Technology-aided targeting strategies are helping businesses to ‘fish where the fish are’. An advanced targeting technique called ‘geo-fencing’ is currently being trialled by Nationwide which basically puts a virtual fence around geographical areas and sends promotional text messages to people who match their criteria (whether they are actively looking for new employment or not). 

More companies can be expected to start experimenting with technology-supported tools and resources to help them manage all areas of their business more efficiently and effectively as we enter the new year and well into the next decade. 

Recruitment, Engagement and Offboarding

Technology-driven transformations are big on recruitment scene. Job interviews used to consist of a paper-fuelled application process and a face-to-face interview, but now the recruitment process is made so much easier with the likes of video CVs and virtual interviews which allow candidates to progress through the application stages without having to make a physical appearance – very useful when time is money, now more than ever.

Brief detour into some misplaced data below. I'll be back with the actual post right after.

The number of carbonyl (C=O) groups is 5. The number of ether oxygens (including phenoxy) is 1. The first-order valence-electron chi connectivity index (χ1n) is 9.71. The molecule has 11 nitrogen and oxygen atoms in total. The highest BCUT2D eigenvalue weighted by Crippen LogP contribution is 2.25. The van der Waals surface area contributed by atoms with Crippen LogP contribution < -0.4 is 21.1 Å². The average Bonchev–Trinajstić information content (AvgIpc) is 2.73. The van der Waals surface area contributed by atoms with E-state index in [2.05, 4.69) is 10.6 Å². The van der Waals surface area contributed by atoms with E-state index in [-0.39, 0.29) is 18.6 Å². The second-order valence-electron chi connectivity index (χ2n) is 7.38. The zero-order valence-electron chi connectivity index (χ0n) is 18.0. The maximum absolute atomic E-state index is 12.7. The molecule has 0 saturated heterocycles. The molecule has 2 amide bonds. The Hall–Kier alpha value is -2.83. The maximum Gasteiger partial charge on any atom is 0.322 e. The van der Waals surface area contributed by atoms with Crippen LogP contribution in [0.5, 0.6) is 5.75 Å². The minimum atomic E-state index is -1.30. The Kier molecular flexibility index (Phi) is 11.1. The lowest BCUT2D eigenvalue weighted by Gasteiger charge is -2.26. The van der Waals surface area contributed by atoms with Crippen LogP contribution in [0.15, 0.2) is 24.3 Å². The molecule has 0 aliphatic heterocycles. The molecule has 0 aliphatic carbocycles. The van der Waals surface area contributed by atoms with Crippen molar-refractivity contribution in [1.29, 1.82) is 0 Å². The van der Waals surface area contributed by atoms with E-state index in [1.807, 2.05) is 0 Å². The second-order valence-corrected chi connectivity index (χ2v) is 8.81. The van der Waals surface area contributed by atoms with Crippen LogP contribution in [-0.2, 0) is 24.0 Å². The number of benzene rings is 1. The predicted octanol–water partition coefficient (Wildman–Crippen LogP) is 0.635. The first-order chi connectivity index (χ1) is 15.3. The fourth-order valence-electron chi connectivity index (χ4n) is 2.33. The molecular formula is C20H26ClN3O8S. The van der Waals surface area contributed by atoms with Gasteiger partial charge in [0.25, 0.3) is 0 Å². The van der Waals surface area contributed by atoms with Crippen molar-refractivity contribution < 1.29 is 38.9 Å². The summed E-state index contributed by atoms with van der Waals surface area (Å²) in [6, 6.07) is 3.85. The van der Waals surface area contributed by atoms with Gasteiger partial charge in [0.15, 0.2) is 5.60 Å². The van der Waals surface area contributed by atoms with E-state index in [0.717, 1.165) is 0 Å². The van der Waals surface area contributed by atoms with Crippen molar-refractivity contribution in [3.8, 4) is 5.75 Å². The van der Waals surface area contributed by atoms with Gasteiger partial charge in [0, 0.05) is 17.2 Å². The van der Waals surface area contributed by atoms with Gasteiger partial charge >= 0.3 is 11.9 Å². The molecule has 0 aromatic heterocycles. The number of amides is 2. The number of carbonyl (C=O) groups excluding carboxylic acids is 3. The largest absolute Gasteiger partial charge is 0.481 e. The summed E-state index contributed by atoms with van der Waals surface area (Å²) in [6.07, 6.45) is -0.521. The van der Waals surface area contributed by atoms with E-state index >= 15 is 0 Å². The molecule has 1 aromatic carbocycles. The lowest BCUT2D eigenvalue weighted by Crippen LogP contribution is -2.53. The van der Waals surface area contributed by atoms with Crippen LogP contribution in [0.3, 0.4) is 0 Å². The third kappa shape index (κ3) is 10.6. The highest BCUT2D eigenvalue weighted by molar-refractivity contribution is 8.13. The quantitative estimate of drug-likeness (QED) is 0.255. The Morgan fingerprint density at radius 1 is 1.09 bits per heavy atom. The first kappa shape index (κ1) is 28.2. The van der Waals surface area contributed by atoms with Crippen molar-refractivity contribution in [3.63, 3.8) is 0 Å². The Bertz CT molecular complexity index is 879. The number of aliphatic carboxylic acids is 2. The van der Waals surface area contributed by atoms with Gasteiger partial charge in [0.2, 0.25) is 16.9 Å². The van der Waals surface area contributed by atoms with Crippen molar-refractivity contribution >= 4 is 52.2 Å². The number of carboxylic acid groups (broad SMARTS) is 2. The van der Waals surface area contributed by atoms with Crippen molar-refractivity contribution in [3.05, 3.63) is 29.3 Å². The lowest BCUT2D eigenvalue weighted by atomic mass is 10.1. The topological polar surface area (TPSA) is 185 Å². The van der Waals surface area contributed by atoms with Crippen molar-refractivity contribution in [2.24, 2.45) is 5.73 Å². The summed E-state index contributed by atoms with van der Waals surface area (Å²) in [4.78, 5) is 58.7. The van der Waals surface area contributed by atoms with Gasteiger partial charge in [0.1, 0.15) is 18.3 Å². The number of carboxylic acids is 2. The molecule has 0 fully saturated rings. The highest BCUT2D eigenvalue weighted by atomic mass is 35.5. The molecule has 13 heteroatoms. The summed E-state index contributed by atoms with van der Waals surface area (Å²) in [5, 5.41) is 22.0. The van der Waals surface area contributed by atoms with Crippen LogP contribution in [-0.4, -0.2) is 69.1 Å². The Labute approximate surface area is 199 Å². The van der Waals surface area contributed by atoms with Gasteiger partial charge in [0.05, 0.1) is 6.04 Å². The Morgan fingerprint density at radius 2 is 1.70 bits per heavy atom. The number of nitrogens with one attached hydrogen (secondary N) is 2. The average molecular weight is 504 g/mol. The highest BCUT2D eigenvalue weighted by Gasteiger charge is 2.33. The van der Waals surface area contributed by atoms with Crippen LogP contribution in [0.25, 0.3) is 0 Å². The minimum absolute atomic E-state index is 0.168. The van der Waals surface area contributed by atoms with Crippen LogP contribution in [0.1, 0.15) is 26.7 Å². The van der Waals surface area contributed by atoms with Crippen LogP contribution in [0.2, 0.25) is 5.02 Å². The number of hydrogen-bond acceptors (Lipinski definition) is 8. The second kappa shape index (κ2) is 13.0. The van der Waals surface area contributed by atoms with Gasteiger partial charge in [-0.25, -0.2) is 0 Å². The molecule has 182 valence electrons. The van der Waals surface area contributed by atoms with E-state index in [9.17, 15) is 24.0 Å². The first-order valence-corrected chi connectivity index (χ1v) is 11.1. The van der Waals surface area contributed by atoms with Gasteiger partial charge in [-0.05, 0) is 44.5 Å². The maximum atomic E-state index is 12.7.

When candidates transition into employees, technology can help with engagement, too. From internal social media feeds to other employee-centred platforms such as intuitive HR systems, employers are able to boost morale and productivity simply by giving their staff the means to communicate and get involved in internal conversations. Engaged employees care more about their work and the company they are doing it for and are more productive, give better service and are more likely to stay in their jobs longer.